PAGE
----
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BFA in Studio Art (Visual Communication Option)

Overview: 

The Visual Communication division combines authorship and artistic expression with the responsibility of communication and visual problem solving. The sequence of courses fosters a balance between theory, aesthetics, craft, conceptual development, communication, critical thinking and digital technologies. Student portfolios are reviewed for acceptance into two tracks: Design or Illustration.

Design Track: Provides a foundation in design principles and methodologies, creative problem solving and digital processes. As students advance in the program, they gain knowledge and skills in professional practice including identity systems, web design, typography, motion graphics, history, criticism, and theory. Students graduate with a professional portfolio and a broad understanding of the business of design as well as its potential as a medium of critical inquiry and community involvement.

Illustration Track: This area is known for its excellence in figurative studies as well as its focus on each student's individual visual voice. Students are involved in a rigorous sequence of coursework with an emphasis on constructive anatomy and finding a personal methodology using both traditional and digital media. Students graduate with a professional portfolio and knowledge of the history of illustration, as well as, professional and ethical business practices suited to the field.

The Bachelor of Fine Art in Studio Art is designed for students who want to focus on specific academic, artistic and career preparation in their chosen discipline. As a professional undergraduate degree, students are well prepared for graduate studies or an active career as professional studio artists/designers.

Expected Learning Outcomes: 

1. In-depth understanding of design principles, concepts, media and formats

2. Strong critical, analytical and communication skills requisite to engage in advanced academic and professional level work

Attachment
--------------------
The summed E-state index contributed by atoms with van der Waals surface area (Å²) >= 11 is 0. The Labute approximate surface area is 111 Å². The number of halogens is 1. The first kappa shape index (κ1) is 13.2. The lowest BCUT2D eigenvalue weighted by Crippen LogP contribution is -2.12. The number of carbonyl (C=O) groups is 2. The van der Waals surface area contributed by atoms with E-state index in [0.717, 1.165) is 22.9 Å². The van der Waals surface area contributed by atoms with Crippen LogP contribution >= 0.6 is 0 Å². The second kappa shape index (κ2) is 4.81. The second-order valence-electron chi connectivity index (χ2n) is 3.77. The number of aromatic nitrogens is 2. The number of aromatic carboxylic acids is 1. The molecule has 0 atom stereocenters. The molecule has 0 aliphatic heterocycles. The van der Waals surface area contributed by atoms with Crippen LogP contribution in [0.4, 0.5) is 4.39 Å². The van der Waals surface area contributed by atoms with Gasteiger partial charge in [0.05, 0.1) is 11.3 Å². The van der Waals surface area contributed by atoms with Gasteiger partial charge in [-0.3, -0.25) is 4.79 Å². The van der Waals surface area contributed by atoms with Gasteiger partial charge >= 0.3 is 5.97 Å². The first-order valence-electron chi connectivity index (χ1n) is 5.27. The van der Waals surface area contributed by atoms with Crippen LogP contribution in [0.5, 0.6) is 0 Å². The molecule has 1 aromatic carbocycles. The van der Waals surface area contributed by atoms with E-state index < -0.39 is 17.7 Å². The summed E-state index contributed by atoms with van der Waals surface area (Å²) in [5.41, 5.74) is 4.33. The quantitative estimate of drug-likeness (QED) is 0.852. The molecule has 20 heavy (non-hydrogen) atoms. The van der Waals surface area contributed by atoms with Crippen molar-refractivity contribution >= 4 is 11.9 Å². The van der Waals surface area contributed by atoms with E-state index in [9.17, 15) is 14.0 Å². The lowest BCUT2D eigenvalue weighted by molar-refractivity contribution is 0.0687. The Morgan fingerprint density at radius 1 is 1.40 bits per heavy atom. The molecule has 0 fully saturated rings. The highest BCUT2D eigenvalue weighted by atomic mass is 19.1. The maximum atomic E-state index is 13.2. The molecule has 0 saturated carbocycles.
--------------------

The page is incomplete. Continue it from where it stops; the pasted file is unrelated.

3. Acquire technical skills and the resourcefullness to advance themselves as professionals in their own studios

4. Understand the contemporary critical, theoretical and art historical context that they are engaged in as working artists

Assessment Activities: 

Assessment Tool #1

In order to assess Learning Outcome #1, #2, and #4, studio art students have regular in-class critiques and written exercises, including project statements, sketchbook excercises, and research involving artists and movements that culminate in visual presentations within the class. Each Visual Communications major must pass a second portfolio review to continue in the program.

Assessment Tool #2

To assess #3, each BFA Visual Communication Studio Art student is required to enroll in a Senior capstone course: ART 469 Portfolio Preparation course and present their work in a senior exhibition on or off-campus and have their faculty mentor approve their work.

Assessment Tool #3

To assess # 4, all BFA Studio Art students are required to take a full range of Art History coursework, write research papers, complete quizes and written examinations.

Use of Assessment Tools #1, #2, #3:











Faculty in the Visual Communications BFA Studio Art division assess student outcomes of curricular objectives through a close mentorship with each student (required of all BFA students) in coursework, critiques and oversight of their final senior exhibition projects. Student work is assessed throughout the duration of the program using the College of Fine Art's online e-portfolio databank, yearly division exhibitions in the Lionel Rombach Gallery, and Scholarship portfolio assessments each April. 

 

Faculty discussions in the studio art areas began in 2005/06 to address a redesign of the studio art "core" foundations curriculum to better reflect contemporary practices and the growing importance of artists being able to articulate conceptual ideas and enhance their critical thinking skills.

 

Findings and Changes:

 

To strengthen and expand enrollments in the BFA degree program, Holistic Admissions standards were put into place in the fall 2006. Applicants with advanced studio art skills were now able to apply directly into their chosen division by portfolio review, instead of being admitted as a BA Studio Art major first.

 

In the fall of 2007, a Core Foundations faculty specialist was hired to lead the curriculum overhaul in the Foundations area, resulting in the design and implimentation of the new First Year Experience core curriculum, featuring eight conceptually themed 8-week workshops (100A, 100B, 100C, !00D, 100E, 100F, 100G and 100J) that replace ART 101, 102, 104 and include three Art History courses in a 21 unit required set of pre-requisites for entrance into any 200-level studio art course.

 

  • ART 469: Portfolio Preparation became a required Capstone course for portfolio development and professional practices information for all Visual Communications BFA students.

  • Core pre-requisites set: 21 unit core First Year Experience, including 9 units of Art History.

  • Course modifications for curricular clarity in the Visual Communications area include: ART 265: Design Studio I and ART 267: Animation I
  • New courses include: ART 306B: Animation I, ART 462D: Animation II, ART 462E: Letterpress and the Multiple and ART 467B: Visual Narrative and the Artists' Book

 

 

Updated date: Wed, 12/02/2015 - 10:52